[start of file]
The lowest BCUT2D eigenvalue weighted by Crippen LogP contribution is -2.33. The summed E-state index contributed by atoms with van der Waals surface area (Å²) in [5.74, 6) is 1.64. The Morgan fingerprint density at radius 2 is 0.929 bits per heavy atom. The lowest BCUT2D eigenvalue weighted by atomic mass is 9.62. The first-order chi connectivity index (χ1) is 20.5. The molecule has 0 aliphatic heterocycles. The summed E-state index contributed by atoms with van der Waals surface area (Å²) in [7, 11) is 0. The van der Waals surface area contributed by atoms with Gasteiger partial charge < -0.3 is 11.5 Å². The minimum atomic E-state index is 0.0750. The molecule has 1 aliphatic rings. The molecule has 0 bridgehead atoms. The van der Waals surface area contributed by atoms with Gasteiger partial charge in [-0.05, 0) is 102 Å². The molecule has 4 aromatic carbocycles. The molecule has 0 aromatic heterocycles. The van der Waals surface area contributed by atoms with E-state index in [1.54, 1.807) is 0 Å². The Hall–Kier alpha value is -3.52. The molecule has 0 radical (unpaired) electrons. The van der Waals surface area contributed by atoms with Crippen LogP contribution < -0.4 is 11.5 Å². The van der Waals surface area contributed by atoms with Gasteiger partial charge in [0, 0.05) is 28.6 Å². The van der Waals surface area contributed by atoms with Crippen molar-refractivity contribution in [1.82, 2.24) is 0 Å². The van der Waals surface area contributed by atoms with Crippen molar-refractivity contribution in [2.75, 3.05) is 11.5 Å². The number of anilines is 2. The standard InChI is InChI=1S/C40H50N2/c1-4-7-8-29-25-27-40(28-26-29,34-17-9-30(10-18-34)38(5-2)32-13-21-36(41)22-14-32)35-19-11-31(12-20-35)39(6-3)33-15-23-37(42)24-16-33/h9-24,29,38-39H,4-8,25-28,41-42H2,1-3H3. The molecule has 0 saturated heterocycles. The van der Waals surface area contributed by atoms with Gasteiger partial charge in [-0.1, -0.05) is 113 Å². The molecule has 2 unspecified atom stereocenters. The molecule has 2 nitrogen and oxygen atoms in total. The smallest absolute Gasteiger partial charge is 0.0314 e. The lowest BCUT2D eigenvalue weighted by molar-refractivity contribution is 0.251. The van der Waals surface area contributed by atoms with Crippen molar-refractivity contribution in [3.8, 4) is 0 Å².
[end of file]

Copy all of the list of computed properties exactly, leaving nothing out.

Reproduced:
The lowest BCUT2D eigenvalue weighted by Crippen LogP contribution is -2.33. The summed E-state index contributed by atoms with van der Waals surface area (Å²) in [5.74, 6) is 1.64. The Morgan fingerprint density at radius 2 is 0.929 bits per heavy atom. The lowest BCUT2D eigenvalue weighted by atomic mass is 9.62. The first-order chi connectivity index (χ1) is 20.5. The molecule has 0 aliphatic heterocycles. The summed E-state index contributed by atoms with van der Waals surface area (Å²) in [7, 11) is 0. The van der Waals surface area contributed by atoms with Gasteiger partial charge < -0.3 is 11.5 Å². The minimum atomic E-state index is 0.0750. The molecule has 1 aliphatic rings. The molecule has 0 bridgehead atoms. The van der Waals surface area contributed by atoms with Gasteiger partial charge in [-0.05, 0) is 102 Å². The molecule has 4 aromatic carbocycles. The molecule has 0 aromatic heterocycles. The van der Waals surface area contributed by atoms with E-state index in [1.54, 1.807) is 0 Å². The Hall–Kier alpha value is -3.52. The molecule has 0 radical (unpaired) electrons. The van der Waals surface area contributed by atoms with Crippen LogP contribution < -0.4 is 11.5 Å². The van der Waals surface area contributed by atoms with Gasteiger partial charge in [0, 0.05) is 28.6 Å². The van der Waals surface area contributed by atoms with Crippen molar-refractivity contribution in [1.82, 2.24) is 0 Å². The van der Waals surface area contributed by atoms with Crippen molar-refractivity contribution in [2.75, 3.05) is 11.5 Å². The number of anilines is 2. The standard InChI is InChI=1S/C40H50N2/c1-4-7-8-29-25-27-40(28-26-29,34-17-9-30(10-18-34)38(5-2)32-13-21-36(41)22-14-32)35-19-11-31(12-20-35)39(6-3)33-15-23-37(42)24-16-33/h9-24,29,38-39H,4-8,25-28,41-42H2,1-3H3. The molecule has 0 saturated heterocycles. The van der Waals surface area contributed by atoms with Gasteiger partial charge in [-0.1, -0.05) is 113 Å². The molecule has 2 unspecified atom stereocenters. The molecule has 2 nitrogen and oxygen atoms in total. The smallest absolute Gasteiger partial charge is 0.0314 e. The lowest BCUT2D eigenvalue weighted by molar-refractivity contribution is 0.251. The van der Waals surface area contributed by atoms with Crippen molar-refractivity contribution in [3.8, 4) is 0 Å².